In this section we will look at what you can do if you are having difficulty with debts and managing your money. Please click on any relevant links below for further advice.
If you owe someone money, they may try to collect the debt using a bailiff or debt collector. If these people contact or visit you, you need to know how to deal with them, and what your rights and obligations are.
You usually pay your Council Tax bill in instalments over 10 months. If you're having difficulty making a payment, contact your local council immediately and explain the situation - the longer you ignore a debt problem, the worse the situation becomes.
The best advice for dealing with loan sharks is 'don't'. They're unlicensed moneylenders who charge very high interest rates and sometimes use threats and violence to frighten people who can't pay back their loan.
You normally take out hire purchase (HP) or 'conditional sale' agreements when you buy cars or furniture. An HP agreement is a debt, and you don't actually own your goods until the debt is paid off. Until then, they belong to the person you bought them from (the creditor).
If you can't meet your mortgage repayments, or you're worried you might fall behind, it's important to contact your lender as soon as possible. Lenders have procedures for tackling payment difficulties and they'll try to help. You can also get free independent advice from other organisations.
If your rent is not paid, the money owed is called 'rent arrears'. Rent arrears are 'priority debts', which means the consequences of not dealing with them are serious - there is a risk of eviction.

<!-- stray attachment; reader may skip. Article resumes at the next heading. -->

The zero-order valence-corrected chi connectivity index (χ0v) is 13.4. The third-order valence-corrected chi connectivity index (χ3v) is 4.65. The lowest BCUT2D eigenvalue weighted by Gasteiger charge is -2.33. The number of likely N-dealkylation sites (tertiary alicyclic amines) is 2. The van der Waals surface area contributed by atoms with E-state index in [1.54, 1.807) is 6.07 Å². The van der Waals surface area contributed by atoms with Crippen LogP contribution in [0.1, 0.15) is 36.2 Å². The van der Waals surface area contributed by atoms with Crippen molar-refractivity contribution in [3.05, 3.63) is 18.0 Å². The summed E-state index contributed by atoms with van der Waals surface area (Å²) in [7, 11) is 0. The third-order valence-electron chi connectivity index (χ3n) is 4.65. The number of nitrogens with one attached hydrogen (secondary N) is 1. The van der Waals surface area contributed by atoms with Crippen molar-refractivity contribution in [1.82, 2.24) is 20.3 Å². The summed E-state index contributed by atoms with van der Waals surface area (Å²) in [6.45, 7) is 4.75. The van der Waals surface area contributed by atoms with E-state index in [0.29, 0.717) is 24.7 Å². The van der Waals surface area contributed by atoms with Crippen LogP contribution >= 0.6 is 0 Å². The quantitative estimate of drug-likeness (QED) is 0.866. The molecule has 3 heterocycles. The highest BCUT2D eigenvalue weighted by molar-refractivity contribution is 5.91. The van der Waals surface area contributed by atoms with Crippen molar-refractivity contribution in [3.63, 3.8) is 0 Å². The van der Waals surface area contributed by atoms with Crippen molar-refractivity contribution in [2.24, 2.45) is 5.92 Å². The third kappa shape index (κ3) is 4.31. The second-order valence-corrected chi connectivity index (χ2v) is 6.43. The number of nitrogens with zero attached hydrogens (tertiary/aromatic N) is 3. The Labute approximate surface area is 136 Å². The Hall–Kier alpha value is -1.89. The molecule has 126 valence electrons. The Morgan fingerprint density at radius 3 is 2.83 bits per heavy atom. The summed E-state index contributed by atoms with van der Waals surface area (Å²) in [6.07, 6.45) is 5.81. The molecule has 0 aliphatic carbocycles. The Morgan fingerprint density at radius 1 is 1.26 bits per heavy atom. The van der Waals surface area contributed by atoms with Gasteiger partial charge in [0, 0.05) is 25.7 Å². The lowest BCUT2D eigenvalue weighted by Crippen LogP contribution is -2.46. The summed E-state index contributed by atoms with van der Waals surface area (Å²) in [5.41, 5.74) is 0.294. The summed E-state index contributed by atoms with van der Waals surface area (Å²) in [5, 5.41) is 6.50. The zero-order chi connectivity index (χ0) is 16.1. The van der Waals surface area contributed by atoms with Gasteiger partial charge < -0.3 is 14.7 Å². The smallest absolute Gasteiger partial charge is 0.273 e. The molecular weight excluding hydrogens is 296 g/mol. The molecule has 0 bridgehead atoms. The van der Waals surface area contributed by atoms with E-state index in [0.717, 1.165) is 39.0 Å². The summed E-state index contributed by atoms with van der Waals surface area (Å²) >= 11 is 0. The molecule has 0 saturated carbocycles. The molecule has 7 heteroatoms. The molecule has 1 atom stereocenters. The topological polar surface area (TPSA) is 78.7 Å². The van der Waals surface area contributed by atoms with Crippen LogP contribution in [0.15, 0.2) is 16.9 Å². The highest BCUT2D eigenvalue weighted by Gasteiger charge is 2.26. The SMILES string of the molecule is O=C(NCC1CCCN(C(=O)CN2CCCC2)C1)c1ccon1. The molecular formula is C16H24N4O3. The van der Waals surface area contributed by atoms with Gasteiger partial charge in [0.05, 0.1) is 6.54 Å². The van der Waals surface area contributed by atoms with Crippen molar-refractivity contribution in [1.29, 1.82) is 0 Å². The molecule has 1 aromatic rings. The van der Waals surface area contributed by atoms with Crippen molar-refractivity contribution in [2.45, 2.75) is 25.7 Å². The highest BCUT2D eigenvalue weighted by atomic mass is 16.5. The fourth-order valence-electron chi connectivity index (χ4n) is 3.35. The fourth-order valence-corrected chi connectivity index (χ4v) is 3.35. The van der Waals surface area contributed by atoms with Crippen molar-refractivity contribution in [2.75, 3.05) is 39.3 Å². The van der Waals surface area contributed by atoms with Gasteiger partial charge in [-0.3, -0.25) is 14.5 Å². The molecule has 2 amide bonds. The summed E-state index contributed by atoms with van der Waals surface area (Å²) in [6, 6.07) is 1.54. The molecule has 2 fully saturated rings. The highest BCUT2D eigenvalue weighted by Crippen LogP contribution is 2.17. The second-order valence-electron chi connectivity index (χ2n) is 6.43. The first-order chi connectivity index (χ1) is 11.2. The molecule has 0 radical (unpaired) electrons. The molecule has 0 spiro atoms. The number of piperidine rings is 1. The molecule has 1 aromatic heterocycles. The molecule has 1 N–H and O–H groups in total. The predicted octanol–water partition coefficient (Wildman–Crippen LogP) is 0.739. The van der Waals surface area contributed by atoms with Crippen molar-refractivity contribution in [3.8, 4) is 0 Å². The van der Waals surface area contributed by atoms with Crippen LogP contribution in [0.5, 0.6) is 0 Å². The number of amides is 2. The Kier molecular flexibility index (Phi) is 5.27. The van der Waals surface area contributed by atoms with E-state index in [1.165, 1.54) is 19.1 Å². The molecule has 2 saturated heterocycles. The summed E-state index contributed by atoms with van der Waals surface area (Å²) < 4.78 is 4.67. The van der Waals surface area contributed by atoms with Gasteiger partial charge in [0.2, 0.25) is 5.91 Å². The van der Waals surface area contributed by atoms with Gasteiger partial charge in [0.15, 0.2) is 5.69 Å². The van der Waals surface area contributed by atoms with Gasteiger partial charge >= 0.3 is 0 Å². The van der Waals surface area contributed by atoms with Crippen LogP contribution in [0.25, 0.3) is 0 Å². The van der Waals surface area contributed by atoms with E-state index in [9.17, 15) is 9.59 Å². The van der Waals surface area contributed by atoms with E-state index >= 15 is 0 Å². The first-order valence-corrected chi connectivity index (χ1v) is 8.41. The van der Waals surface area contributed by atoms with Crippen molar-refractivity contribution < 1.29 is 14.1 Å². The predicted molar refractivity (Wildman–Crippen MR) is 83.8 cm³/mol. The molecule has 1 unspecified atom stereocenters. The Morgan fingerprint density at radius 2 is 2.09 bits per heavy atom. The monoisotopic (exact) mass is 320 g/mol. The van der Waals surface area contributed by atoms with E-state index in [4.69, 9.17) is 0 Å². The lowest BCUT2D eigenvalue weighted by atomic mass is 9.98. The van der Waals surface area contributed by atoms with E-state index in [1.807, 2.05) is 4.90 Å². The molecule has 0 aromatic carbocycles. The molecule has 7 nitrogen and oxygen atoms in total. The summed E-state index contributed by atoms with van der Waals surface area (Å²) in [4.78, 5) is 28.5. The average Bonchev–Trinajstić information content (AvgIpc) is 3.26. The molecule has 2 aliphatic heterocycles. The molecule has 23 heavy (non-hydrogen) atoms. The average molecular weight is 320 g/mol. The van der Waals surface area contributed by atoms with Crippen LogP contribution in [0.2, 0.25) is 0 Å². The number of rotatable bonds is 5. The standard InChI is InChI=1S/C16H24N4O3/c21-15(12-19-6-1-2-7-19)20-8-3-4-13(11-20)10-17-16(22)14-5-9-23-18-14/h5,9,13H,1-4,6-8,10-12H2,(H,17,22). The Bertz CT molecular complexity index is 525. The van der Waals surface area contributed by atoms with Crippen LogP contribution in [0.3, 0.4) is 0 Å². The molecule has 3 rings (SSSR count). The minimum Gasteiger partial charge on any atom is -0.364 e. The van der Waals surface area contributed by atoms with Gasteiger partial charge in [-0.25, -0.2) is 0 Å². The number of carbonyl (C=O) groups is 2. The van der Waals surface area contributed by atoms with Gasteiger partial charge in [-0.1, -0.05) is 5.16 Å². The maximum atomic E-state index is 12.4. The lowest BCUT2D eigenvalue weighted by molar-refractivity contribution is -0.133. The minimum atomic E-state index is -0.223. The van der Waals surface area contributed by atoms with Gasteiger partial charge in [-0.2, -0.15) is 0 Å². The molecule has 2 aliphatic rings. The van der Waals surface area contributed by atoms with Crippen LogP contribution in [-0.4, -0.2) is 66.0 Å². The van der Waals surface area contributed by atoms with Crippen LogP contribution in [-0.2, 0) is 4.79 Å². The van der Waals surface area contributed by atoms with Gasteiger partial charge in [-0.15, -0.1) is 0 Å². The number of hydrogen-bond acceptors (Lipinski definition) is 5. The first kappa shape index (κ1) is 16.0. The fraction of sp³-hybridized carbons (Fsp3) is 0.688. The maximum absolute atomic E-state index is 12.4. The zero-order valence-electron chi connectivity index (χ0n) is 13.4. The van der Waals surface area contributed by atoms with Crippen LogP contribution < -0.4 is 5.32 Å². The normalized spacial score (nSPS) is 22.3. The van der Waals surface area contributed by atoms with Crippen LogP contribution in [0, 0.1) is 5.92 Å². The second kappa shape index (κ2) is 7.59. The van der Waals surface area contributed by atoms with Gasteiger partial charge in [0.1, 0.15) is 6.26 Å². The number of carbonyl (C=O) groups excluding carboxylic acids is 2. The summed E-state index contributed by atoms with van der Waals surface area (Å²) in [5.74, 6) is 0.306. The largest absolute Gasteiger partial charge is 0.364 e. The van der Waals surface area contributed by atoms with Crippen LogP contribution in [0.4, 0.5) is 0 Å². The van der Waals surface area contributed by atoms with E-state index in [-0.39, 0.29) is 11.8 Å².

Overdrafts and bank loans can be easy ways of borrowing money quickly. But they may cost more than you think, especially if you go overdrawn without asking your bank first. Always make sure you understand the interest rates, fees and terms involved when you borrow money.
If you've received a bill from HM Revenue & Customs (HMRC) that you can't pay, it's important to contact them as soon as possible to try to come to an arrangement. If you don't, and your bill remains unpaid, HMRC will start proceedings to recover the money.
If you're having trouble paying utility bills, such as gas and electricity, it's important to address the problem. Utility companies (except water suppliers - see 'Water rates arrears' below) can cut off your supply. Even a phone bill is a priority if you need the phone to earn your living.
Where can I get advice on managing debt?
There are a number of agencies that provide free and impartial advice on debt issues. Please click on the links below for more information.